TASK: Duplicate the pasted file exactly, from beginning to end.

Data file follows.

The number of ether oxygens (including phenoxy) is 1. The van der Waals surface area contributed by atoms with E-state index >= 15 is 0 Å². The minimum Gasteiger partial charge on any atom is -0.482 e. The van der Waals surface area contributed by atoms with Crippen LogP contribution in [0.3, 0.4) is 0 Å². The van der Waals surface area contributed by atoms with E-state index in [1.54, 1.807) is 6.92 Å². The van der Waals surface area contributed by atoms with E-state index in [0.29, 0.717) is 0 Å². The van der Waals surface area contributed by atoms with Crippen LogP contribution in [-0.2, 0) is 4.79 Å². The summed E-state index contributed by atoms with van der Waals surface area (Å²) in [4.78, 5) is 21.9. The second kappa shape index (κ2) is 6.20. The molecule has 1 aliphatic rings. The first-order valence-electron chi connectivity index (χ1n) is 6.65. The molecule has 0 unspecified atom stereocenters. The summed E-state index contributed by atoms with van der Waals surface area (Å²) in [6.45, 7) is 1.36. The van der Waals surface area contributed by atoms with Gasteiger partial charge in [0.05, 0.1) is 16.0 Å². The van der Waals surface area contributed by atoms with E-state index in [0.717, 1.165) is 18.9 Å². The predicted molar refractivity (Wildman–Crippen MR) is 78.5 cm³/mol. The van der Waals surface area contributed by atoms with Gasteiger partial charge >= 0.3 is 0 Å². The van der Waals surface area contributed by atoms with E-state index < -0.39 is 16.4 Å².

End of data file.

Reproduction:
The number of ether oxygens (including phenoxy) is 1. The van der Waals surface area contributed by atoms with E-state index >= 15 is 0 Å². The minimum Gasteiger partial charge on any atom is -0.482 e. The van der Waals surface area contributed by atoms with Crippen LogP contribution in [0.3, 0.4) is 0 Å². The van der Waals surface area contributed by atoms with E-state index in [1.54, 1.807) is 6.92 Å². The van der Waals surface area contributed by atoms with E-state index in [0.29, 0.717) is 0 Å². The van der Waals surface area contributed by atoms with Crippen LogP contribution in [-0.2, 0) is 4.79 Å². The summed E-state index contributed by atoms with van der Waals surface area (Å²) in [4.78, 5) is 21.9. The second kappa shape index (κ2) is 6.20. The molecule has 1 aliphatic rings. The first-order valence-electron chi connectivity index (χ1n) is 6.65. The molecule has 0 unspecified atom stereocenters. The summed E-state index contributed by atoms with van der Waals surface area (Å²) in [6.45, 7) is 1.36. The van der Waals surface area contributed by atoms with Gasteiger partial charge in [0.05, 0.1) is 16.0 Å². The van der Waals surface area contributed by atoms with E-state index in [0.717, 1.165) is 18.9 Å². The predicted molar refractivity (Wildman–Crippen MR) is 78.5 cm³/mol. The van der Waals surface area contributed by atoms with Gasteiger partial charge >= 0.3 is 0 Å². The van der Waals surface area contributed by atoms with E-state index < -0.39 is 16.4 Å².